While I am the true type of progressive rock stroke metal fan who can defiantly relate to Existence's new Dark Suns album, I'm always wary of the current slew of so called 'prog bands' being shoved down out throats.
Thankfully, I can defiantly report that this disk demonstrates a pleasing amount of progression, although it can't claim to cover much new ground; and the band as a whole can be likened to the already well thought of Riverside in places which I suppose can be seen as compliment too.
Unlike Riverisde however, Existence have actually taken time to test out waters here in the UK with a low key show in Camden, London which was, as I gather bootlegged for their fans.
My initial thoughts as a whole are that Dark Suns is quite gritty and dark (a reflection of its German roots no doubt), and there are some impressive vocal harmonies and arrangements, and I can certainly see the band being very successful.
Dark Suns have come a long way since their derivative debut, and now have a much different and more distinctive sound, even if comparisons to bands such as Green Carnation in particular are unavoidable. Abandoning pretensions to death metal, which they seemingly couldn't play without stealing all of their ideas from Opeth, the band is reinvented as a competitive progressive metal outfit, still retaining its heaviness but supplementing this with a greater keyboard focus and entirely clean vocals.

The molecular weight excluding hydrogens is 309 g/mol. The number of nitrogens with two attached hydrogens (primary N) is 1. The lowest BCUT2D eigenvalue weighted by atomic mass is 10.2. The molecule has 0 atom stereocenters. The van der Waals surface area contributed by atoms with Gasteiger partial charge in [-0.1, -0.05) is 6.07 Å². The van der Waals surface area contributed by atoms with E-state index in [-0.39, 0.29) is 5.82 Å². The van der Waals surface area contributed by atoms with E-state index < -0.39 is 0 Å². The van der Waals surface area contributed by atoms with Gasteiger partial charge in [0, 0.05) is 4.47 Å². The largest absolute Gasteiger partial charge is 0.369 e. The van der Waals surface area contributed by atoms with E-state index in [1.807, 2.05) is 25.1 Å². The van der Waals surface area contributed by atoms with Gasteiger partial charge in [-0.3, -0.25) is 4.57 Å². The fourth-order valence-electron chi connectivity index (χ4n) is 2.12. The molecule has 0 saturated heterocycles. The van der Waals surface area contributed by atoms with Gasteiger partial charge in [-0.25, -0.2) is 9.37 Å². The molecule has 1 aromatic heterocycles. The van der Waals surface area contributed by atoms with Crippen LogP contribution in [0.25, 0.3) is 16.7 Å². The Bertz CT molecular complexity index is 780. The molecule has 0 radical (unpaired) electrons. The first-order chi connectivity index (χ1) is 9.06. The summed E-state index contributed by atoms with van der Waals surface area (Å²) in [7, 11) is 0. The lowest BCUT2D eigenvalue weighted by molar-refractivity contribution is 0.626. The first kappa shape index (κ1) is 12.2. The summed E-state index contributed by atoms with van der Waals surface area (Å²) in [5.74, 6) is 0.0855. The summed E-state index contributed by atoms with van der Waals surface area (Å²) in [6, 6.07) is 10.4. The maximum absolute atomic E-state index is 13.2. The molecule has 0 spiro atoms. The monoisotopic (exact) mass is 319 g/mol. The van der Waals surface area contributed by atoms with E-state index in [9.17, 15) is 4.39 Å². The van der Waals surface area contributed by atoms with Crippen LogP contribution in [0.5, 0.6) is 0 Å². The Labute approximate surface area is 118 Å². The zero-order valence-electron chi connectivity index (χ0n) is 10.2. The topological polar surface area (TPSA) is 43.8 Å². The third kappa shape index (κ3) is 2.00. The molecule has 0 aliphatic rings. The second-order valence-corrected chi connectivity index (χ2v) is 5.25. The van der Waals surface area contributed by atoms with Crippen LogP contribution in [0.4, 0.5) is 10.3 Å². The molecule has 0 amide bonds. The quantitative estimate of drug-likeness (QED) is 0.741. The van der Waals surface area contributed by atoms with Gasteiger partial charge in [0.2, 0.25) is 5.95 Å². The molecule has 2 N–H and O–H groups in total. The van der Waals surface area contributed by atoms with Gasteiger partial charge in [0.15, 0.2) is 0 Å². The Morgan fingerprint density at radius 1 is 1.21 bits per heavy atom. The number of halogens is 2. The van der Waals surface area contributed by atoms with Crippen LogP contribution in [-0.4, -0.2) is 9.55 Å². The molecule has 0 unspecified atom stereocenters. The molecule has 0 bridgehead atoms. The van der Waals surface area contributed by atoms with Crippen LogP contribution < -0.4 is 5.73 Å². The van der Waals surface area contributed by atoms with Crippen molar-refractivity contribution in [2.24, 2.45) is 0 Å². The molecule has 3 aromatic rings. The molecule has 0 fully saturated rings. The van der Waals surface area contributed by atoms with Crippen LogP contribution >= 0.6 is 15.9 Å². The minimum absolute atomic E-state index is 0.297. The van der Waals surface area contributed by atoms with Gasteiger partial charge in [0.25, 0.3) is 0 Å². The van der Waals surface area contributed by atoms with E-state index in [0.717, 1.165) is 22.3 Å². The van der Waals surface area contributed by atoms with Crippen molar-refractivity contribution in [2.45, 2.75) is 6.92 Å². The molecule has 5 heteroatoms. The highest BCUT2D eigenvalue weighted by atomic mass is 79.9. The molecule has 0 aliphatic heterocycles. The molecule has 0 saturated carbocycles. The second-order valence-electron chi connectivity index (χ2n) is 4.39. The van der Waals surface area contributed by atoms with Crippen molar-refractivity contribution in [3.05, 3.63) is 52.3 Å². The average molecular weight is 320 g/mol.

This is impressive prog metal in the vein of Pain of Salvation or Riverside rather than the overt showmanship of something like Dream Theater, and while there's always a lot going on in the well-produced soundscape, it's never enough to alienate the listener. Songs like 'The Euphoric Sense' are led by memorable choruses, while at the other end of the scale, the final two songs are long and comparatively complex, but still approachable for newcomers.
2. A Slumbering Portrait
3. The Euphoric Sense
4. Her and the Element
7. You, A Phantom Still
8. Gently Bleeding
9. Abiding Space
10. Patterns of Oblivion
11. One Endless Childish Day